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External flow on a very (very) long cylinder geometry

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Old   May 14, 2020, 14:27
Post External flow on a very (very) long cylinder geometry
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Good afternoon,

This forum has been often useful to me in the past, hopefully someone will be able to help today

I am working on a very long pipe (~ 1 Km) with a small diameter (< 60 mm). Water is flowing outside the pipe, in the direction of the pipe (x direction, no radial component).
I am interested in the drag of this underwater pipe, in particular the drag resulting from friction. Therefore, I consider a very small Y+.

My question : Can I use 2D axisymmetric (axisymmetric swirl ?) to extract a reliable drag, or are there 3D features that should be expected and modelled, significant for the drag ? The question is of importance, as the involved amount of cells is huge I have been searching the litterature, but I cannot find works with such long geometries.

Thanks a lot for your time.
Kind regards,

Vlad
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Old   May 14, 2020, 14:49
Default Drag along the duct
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If the pipe is straight, then you don't really need CFD. A simple correlation would be way faster and equally accurate. If there are some other effects, such as, cross-flow or pipe oscillations due to flow or pipe is not straight, then CFD is the only option.
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Old   May 15, 2020, 07:20
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Thank you, but let's assume my boss wants me to run CFD anyway
► Would 2D axisymmetric be accurate with respect to 3D, for a drag study ?
► Should I use opt for 2D axisymmetric or 2D axisymmetric swirl ? I don't really understand the nuance.
Thank you,
Vlad
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Old   May 15, 2020, 07:42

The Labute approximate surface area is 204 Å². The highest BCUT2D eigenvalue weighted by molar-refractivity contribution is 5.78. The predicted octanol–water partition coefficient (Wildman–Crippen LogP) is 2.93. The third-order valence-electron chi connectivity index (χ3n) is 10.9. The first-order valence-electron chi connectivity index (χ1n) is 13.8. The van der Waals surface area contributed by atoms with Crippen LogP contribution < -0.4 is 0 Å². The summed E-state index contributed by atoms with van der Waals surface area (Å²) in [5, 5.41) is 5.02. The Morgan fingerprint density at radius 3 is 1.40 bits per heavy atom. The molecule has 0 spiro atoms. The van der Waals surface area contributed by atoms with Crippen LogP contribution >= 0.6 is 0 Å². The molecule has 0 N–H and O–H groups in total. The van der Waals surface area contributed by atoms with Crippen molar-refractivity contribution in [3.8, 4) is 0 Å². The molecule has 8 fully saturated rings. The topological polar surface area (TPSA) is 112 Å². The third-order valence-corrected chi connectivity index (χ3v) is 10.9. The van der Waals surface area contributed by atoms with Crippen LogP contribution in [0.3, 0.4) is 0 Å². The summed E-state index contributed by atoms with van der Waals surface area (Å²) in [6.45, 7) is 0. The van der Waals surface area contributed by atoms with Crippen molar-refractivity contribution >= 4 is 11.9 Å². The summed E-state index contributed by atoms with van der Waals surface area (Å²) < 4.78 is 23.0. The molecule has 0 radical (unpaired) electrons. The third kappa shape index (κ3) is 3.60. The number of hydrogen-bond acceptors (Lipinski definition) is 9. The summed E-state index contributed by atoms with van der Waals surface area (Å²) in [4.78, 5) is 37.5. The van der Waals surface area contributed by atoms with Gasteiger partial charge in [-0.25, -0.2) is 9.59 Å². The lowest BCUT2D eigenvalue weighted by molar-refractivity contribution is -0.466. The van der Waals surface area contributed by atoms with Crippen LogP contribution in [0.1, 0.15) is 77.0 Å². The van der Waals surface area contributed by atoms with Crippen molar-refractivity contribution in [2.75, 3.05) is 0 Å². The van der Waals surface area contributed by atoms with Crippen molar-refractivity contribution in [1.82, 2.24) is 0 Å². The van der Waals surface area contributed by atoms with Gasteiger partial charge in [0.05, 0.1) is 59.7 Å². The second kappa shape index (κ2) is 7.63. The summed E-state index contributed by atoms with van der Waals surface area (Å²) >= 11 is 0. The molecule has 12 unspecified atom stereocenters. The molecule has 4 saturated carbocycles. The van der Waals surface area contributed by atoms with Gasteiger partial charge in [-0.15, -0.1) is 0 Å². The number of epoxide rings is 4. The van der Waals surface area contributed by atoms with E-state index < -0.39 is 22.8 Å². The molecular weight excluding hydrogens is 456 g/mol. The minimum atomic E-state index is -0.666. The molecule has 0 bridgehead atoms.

Default 2D axisymmetric
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Yes, you can use either 2D axisymmetric or 2D axisymmetric swirl. Both will have the assumption of straight pipe built-in.

Axisymmetric implies flow can only be in axial and radial direction, while with swirl, flow is also allowed in circumferential direction. However, for a 1 km long pipe, swirl cannot maintain itself until and unless there is a mechanism to maintain it. So, for your case, use 2D axisymmetric. And you don't need to run it for 1 km long duct. Just run for a few cm with translational periodic condition. This will give you pressure drop and drag per unit length. Then, you can just multiply by the ratio of 1000 m and length of your domain to get final pressure drop and drag value.

Do note though that translational periodic assumes that the flow is always fully developed. If that assumption is not applicable to your case, then you just use a long domain and 2D axisymmetric. You may not require a 1 km long pipe because after a certain length, drag (or essentially shear stress) will become almost independent of axial position.
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Old   May 15, 2020, 07:52
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Thank you very much !
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aspect ratio, axisymmetric, cylinder, drag, high reynolds number

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